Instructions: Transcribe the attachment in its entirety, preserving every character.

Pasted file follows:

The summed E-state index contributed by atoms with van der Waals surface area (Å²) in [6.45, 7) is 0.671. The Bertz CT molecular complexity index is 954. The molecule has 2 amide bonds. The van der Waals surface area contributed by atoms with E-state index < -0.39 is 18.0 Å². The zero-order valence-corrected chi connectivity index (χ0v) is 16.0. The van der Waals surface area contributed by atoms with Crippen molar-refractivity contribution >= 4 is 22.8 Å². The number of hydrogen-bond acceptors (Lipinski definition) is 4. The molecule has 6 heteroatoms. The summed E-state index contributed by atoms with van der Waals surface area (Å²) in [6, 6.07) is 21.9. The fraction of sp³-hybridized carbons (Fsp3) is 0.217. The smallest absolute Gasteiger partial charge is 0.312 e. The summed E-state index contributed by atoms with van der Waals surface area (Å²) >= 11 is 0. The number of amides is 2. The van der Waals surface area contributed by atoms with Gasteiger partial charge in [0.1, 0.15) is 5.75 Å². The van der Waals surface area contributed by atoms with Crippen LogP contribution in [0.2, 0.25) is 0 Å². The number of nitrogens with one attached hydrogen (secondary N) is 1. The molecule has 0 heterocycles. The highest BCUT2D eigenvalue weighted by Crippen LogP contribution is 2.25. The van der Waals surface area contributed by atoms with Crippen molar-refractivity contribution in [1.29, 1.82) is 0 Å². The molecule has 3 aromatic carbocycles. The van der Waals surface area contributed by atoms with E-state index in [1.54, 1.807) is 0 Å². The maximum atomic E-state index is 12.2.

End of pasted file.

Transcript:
The summed E-state index contributed by atoms with van der Waals surface area (Å²) in [6.45, 7) is 0.671. The Bertz CT molecular complexity index is 954. The molecule has 2 amide bonds. The van der Waals surface area contributed by atoms with E-state index < -0.39 is 18.0 Å². The zero-order valence-corrected chi connectivity index (χ0v) is 16.0. The van der Waals surface area contributed by atoms with Crippen molar-refractivity contribution >= 4 is 22.8 Å². The number of hydrogen-bond acceptors (Lipinski definition) is 4. The molecule has 6 heteroatoms. The summed E-state index contributed by atoms with van der Waals surface area (Å²) in [6, 6.07) is 21.9. The fraction of sp³-hybridized carbons (Fsp3) is 0.217. The smallest absolute Gasteiger partial charge is 0.312 e. The summed E-state index contributed by atoms with van der Waals surface area (Å²) >= 11 is 0. The number of amides is 2. The van der Waals surface area contributed by atoms with Gasteiger partial charge in [0.1, 0.15) is 5.75 Å². The van der Waals surface area contributed by atoms with Crippen LogP contribution in [0.2, 0.25) is 0 Å². The number of nitrogens with one attached hydrogen (secondary N) is 1. The molecule has 0 heterocycles. The highest BCUT2D eigenvalue weighted by Crippen LogP contribution is 2.25. The van der Waals surface area contributed by atoms with Crippen molar-refractivity contribution in [1.29, 1.82) is 0 Å². The molecule has 3 aromatic carbocycles. The van der Waals surface area contributed by atoms with E-state index in [1.54, 1.807) is 0 Å². The maximum atomic E-state index is 12.2.